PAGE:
Revelations Concerning the Communist Trial in Cologne by Karl Marx 1853
With the defeat of the revolution of 1848-49 the party of the proletariat on the Continent lost use of the press, freedom of speech and the right to associate, i.e. the legal instruments of party organisation, which it had enjoyed for once during that short interval. The social status of the classes they represented enabled both the bourgeois-liberal and the petty-bourgeois democratic parties to remain united in one form or another and to assert their common interests more or less effectively despite the reaction. After 1849 just as before 1848, only one path was open to the proletarian party — that of secret association. Consequently after 1849 a whole series of clandestine proletarian societies sprang up on the Continent, were discovered by the police, condemned by the courts, broken up by the gaols and continually resuscitated by the force of circumstances.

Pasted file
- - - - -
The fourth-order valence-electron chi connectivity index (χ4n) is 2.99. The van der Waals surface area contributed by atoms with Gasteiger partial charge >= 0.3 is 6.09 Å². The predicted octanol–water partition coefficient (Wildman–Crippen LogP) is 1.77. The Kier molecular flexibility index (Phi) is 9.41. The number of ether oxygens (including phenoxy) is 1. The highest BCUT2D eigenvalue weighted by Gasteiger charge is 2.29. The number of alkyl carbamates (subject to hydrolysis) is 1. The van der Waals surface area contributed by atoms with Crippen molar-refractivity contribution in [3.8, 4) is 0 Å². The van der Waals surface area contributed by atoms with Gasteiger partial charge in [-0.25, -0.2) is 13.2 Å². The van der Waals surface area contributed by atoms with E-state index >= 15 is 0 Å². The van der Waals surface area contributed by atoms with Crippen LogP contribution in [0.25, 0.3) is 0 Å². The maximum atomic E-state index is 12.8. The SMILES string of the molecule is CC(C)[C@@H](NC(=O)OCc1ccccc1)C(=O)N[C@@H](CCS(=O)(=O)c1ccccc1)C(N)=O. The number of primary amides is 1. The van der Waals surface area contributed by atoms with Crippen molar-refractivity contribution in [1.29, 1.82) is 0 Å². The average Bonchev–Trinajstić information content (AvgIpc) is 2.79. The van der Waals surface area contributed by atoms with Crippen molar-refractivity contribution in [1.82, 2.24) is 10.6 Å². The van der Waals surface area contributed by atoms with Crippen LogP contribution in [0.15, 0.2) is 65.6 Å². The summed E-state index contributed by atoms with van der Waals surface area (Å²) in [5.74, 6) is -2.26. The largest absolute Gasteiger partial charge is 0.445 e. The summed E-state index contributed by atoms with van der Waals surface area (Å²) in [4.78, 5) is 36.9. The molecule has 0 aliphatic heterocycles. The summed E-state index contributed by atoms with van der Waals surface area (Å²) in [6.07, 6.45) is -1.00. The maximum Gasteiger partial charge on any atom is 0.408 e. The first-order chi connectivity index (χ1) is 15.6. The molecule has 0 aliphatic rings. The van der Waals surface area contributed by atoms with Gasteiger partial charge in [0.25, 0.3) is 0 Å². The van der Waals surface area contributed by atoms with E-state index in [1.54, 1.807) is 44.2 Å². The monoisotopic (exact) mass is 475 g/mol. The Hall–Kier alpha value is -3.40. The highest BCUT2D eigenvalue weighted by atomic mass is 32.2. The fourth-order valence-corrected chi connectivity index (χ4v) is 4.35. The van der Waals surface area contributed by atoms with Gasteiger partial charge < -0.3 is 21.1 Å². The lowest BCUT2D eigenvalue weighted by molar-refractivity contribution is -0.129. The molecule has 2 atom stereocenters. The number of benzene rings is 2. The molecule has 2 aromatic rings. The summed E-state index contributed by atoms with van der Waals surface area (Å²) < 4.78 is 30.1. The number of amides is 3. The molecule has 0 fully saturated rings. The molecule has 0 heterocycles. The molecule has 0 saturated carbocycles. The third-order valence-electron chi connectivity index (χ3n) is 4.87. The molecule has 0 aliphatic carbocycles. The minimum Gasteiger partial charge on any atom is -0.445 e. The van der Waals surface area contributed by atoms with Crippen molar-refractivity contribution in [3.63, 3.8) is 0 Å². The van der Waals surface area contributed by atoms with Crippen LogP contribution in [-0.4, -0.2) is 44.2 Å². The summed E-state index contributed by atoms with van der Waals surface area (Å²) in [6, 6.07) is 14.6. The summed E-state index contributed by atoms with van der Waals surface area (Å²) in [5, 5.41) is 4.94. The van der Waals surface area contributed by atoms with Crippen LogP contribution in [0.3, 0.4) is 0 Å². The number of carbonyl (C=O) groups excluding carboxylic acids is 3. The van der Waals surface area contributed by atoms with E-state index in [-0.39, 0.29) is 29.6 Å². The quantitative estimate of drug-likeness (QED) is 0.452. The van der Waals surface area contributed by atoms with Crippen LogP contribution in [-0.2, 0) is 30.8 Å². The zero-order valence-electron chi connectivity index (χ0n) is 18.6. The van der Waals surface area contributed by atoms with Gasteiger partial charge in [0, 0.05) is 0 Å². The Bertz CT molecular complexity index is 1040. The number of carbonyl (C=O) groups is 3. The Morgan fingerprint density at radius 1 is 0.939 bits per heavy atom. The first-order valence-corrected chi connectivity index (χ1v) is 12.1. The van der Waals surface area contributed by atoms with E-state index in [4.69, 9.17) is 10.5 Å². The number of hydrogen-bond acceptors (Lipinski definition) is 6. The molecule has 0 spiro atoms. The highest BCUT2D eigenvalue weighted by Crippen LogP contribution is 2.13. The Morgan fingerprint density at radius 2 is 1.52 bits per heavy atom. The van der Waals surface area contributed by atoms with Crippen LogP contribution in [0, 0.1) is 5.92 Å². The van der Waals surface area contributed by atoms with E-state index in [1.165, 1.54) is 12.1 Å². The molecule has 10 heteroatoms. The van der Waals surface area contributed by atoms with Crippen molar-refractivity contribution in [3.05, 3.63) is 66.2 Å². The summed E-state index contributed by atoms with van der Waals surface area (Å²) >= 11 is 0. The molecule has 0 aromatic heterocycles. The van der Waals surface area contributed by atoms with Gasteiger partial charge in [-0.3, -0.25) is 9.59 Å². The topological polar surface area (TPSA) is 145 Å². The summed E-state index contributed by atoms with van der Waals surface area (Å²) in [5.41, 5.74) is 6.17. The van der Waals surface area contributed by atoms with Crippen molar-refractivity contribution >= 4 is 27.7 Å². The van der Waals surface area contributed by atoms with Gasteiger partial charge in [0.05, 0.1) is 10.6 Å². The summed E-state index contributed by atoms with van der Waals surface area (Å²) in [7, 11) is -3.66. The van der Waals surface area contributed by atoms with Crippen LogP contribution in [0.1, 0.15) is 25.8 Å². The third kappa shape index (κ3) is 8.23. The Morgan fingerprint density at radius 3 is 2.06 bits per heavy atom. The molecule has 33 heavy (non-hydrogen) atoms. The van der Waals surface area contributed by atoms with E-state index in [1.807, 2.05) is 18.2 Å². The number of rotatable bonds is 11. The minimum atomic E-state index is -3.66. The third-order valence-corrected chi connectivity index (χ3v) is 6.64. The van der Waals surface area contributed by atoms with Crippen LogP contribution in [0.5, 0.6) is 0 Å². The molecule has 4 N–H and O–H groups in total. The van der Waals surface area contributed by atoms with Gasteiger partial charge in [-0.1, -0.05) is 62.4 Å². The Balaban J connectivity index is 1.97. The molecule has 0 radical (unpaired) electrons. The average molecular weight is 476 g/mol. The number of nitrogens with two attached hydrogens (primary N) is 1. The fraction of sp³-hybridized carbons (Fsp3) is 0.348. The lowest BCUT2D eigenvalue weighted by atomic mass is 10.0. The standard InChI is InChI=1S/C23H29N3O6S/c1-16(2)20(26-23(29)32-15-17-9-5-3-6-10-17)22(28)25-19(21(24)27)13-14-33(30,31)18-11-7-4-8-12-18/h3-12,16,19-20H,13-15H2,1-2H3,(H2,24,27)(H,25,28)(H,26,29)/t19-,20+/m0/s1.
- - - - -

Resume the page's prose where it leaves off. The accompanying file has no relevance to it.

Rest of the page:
Some of these secret societies aimed directly at the overthrow of the existing state. This was fully justified in France where the proletariat had been defeated by the bourgeoisie and hence attacking the existing government and attacking the bourgeoisie were one and the same thing.. Other secret societies aimed at organising the proletariat into a party, without concerning themselves with the existing governments. This was necessary in countries like Germany where both bourgeoisie and proletariat had succumbed to their semi-feudal governments and where in consequence a victorious assault on the existing governments, instead of breaking the power of the bourgeoisie or in any case of the so-called middle classes, would at first help them to gain power. There is no doubt that here too the members of the proletarian party would take part once again in a revolution against the status quo, but it was no part of their task to prepare this revolution, to agitate, conspire or to plot for it. They could leave this preparation to circumstances in general and to the classes directly involved. They had to leave it to them if they were not to abandon the position of their own party and the historic tasks that follow of themselves from the conditions governing the existence of the proletariat. For them the contemporary governments were but ephemeral phenomena, the status quo a brief stopping place and the task of toiling away at it could be left to the petty narrow-minded democrats.